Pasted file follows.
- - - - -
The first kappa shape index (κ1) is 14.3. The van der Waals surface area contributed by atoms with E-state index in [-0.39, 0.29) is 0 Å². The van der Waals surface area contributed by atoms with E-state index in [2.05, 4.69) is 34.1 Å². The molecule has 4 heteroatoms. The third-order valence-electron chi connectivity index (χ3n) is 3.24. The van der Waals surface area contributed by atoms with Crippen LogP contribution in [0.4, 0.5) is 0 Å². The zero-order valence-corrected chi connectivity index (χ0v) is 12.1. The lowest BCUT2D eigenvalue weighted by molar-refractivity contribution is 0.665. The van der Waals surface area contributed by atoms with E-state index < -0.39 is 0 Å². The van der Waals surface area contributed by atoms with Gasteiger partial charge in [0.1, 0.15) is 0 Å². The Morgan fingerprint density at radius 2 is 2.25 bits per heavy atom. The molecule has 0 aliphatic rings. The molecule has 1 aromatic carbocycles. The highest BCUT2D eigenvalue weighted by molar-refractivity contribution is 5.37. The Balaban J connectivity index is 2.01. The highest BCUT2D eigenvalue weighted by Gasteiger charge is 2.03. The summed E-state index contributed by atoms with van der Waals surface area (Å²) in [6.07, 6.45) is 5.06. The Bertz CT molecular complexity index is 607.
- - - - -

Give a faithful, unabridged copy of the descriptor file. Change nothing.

The first kappa shape index (κ1) is 14.3. The van der Waals surface area contributed by atoms with E-state index in [-0.39, 0.29) is 0 Å². The van der Waals surface area contributed by atoms with E-state index in [2.05, 4.69) is 34.1 Å². The molecule has 4 heteroatoms. The third-order valence-electron chi connectivity index (χ3n) is 3.24. The van der Waals surface area contributed by atoms with Crippen LogP contribution in [0.4, 0.5) is 0 Å². The zero-order valence-corrected chi connectivity index (χ0v) is 12.1. The lowest BCUT2D eigenvalue weighted by molar-refractivity contribution is 0.665. The van der Waals surface area contributed by atoms with E-state index < -0.39 is 0 Å². The van der Waals surface area contributed by atoms with Gasteiger partial charge in [0.1, 0.15) is 0 Å². The Morgan fingerprint density at radius 2 is 2.25 bits per heavy atom. The molecule has 0 aliphatic rings. The molecule has 1 aromatic carbocycles. The highest BCUT2D eigenvalue weighted by molar-refractivity contribution is 5.37. The Balaban J connectivity index is 2.01. The highest BCUT2D eigenvalue weighted by Gasteiger charge is 2.03. The summed E-state index contributed by atoms with van der Waals surface area (Å²) in [6.07, 6.45) is 5.06. The Bertz CT molecular complexity index is 607.